In Caracas, Venezuela, as news of Hugo Chavez’ death filtered into the streets, some supporters of the late president and his brand of socialism wept openly. Chavistas, as they are called, benefitted from subsidies that radically altered the lives of the country’s poor.
But in Doral, Fla., a city of about 47,000 home to many Venezuelan expatriates, some of Chavez’s staunchest political adversaries laughed and talked about the news, waiting in long lines to celebrate at Venezuelan restaurants, The Miami Herald reported. They remembered Chavez, 58, for costly manipulations, and tyrannical behavior cloaked in democracy that they said ruined their country.
Venezuelans across the globe have spent two days discussing Chavez, his legacy and the future. They wondered what form of cancer killed him, when and where he died, and what will become of Venezuela now that one of the world’s leading Latin American leftists is gone. The competing faces of Chavez -- socialist reformer who gave voice and opportunity to the poor, and charismatic strongman who used democracy as a disguise -- have been consistent themes of the debate.
“In many ways, both versions of the Chavez story are true,” said Susan Kaufman Purcell, director of the University of Miami’s Center for Hemispheric Policy. “He was a very mercurial personality. At various points, people have implied part of that may have been madness. But there is no question that Chavez’s impact will survive beyond his death.
“You have got a sort of genie that has been let out of the bottle -- a mobilization of the lower class in Venezuela, people who felt that earlier governments ignored them," Purcell continued. "I don’t think that can be contained again.”
Venezuela’s constitution calls for national elections within 30 days.
Vice President Nicolás Maduro, Chavez’s handpicked successor, is expected to be the Chavismo candidate. Latin American analysts said they expect the opposition will back Henrique Capriles Radonski, who ran against Chavez in October and lost by 11 percentage points. Maduro is favored to win.
“I find it almost impossible to imagine that it won’t be Nicolás Maduro,” said Cynthia Arnson, director of the Wilson Center’s Latin American Program. “He is the only person who has officially been given the blessing of Chavez to carry on his legacy.
“Chavismo is very much going to continue without Chavez, but it will never be the same," Arnson continued. “Chavez had a singular ability to keep the movement unified, to keep a direct connection with his mass base and to make decisions. There’s really no known leader in Venezuela who has all of those qualities.”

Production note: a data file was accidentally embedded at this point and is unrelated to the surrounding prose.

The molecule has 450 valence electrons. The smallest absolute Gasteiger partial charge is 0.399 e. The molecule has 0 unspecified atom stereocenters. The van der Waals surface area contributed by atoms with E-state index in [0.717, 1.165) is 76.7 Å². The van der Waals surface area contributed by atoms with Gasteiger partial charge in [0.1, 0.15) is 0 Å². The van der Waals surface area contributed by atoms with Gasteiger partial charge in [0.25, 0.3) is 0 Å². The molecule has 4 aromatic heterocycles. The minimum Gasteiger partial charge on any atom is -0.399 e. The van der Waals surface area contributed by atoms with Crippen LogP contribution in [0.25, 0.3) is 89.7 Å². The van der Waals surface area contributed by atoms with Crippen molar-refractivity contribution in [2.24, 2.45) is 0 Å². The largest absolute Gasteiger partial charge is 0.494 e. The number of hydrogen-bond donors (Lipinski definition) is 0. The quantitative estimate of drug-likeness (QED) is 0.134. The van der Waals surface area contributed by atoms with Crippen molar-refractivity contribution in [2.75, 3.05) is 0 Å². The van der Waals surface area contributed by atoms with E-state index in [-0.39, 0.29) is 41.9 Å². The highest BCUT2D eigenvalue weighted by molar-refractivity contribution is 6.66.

Even in the U.S., Chavez came in for some praise. Former Rep. Joe Kennedy (D-Mass.) told the Associated Press that he is mourning Chavez's death. Chavez and Venezuela's national oil company, Citgo, donated heating oil that helped the U.S. poor. Kennedy told AP that Chavez helped more than 2 million Americans.
Now, Chavez’s successor must contend with a deeply disgruntled upper class, including expatriates in the United States, and an emboldened poor, said Purcell. The first group is concerned about security and crime, escalating inflation and shortages of goods. The second expects government help ranging from free refrigerators to health care, she said.
The country’s next president also will have to contend with debt racked up by Chavez and with global oil prices that may fall. Venezuela ranks among the world’s largest oil exporters, but imports almost everything else, Arnson said.
"The running joke in Venezuela is it's easier to get whiskey than milk,” Arnson said.
Poverty in Venezuela declined during Chavez' 14 years in office, dropping from nearly 50 percent in 1999 to about 27 percent in 2011, according to the CIA World Factbook. At the same time, an estimated 1 million Venezuelans, mostly from the middle and upper class, left the country. Chavez's social investments have led to better living standards, including increased school enrollment, a substantial reduction in infant and child mortality, and greater access to potable water and sanitation. Some experts, however, question how much of a role government spending played in the improvements.
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